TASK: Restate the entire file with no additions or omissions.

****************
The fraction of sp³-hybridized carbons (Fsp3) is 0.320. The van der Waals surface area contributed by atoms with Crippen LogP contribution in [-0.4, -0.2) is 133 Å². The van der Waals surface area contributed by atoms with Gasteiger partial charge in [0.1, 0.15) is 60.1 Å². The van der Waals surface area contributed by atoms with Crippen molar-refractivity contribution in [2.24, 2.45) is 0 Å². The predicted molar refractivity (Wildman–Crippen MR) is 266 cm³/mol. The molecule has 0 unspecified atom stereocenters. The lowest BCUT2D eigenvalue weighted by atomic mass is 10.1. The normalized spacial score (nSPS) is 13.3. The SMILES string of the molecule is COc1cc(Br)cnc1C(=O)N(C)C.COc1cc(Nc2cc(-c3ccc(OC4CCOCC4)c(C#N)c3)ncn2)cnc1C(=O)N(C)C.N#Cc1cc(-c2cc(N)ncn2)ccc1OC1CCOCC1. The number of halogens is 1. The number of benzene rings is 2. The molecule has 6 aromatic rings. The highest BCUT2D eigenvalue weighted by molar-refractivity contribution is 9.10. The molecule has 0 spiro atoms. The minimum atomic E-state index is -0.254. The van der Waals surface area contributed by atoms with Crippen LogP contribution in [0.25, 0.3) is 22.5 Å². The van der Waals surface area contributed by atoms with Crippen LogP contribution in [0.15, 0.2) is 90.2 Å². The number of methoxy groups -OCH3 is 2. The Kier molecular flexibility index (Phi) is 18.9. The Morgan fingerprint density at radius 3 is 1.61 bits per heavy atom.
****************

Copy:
The fraction of sp³-hybridized carbons (Fsp3) is 0.320. The van der Waals surface area contributed by atoms with Crippen LogP contribution in [-0.4, -0.2) is 133 Å². The van der Waals surface area contributed by atoms with Gasteiger partial charge in [0.1, 0.15) is 60.1 Å². The van der Waals surface area contributed by atoms with Crippen molar-refractivity contribution in [2.24, 2.45) is 0 Å². The predicted molar refractivity (Wildman–Crippen MR) is 266 cm³/mol. The molecule has 0 unspecified atom stereocenters. The lowest BCUT2D eigenvalue weighted by atomic mass is 10.1. The normalized spacial score (nSPS) is 13.3. The SMILES string of the molecule is COc1cc(Br)cnc1C(=O)N(C)C.COc1cc(Nc2cc(-c3ccc(OC4CCOCC4)c(C#N)c3)ncn2)cnc1C(=O)N(C)C.N#Cc1cc(-c2cc(N)ncn2)ccc1OC1CCOCC1. The number of halogens is 1. The number of benzene rings is 2. The molecule has 6 aromatic rings. The highest BCUT2D eigenvalue weighted by molar-refractivity contribution is 9.10. The molecule has 0 spiro atoms. The minimum atomic E-state index is -0.254. The van der Waals surface area contributed by atoms with Crippen LogP contribution in [0.25, 0.3) is 22.5 Å². The van der Waals surface area contributed by atoms with Crippen LogP contribution in [0.15, 0.2) is 90.2 Å². The number of methoxy groups -OCH3 is 2. The Kier molecular flexibility index (Phi) is 18.9. The Morgan fingerprint density at radius 3 is 1.61 bits per heavy atom.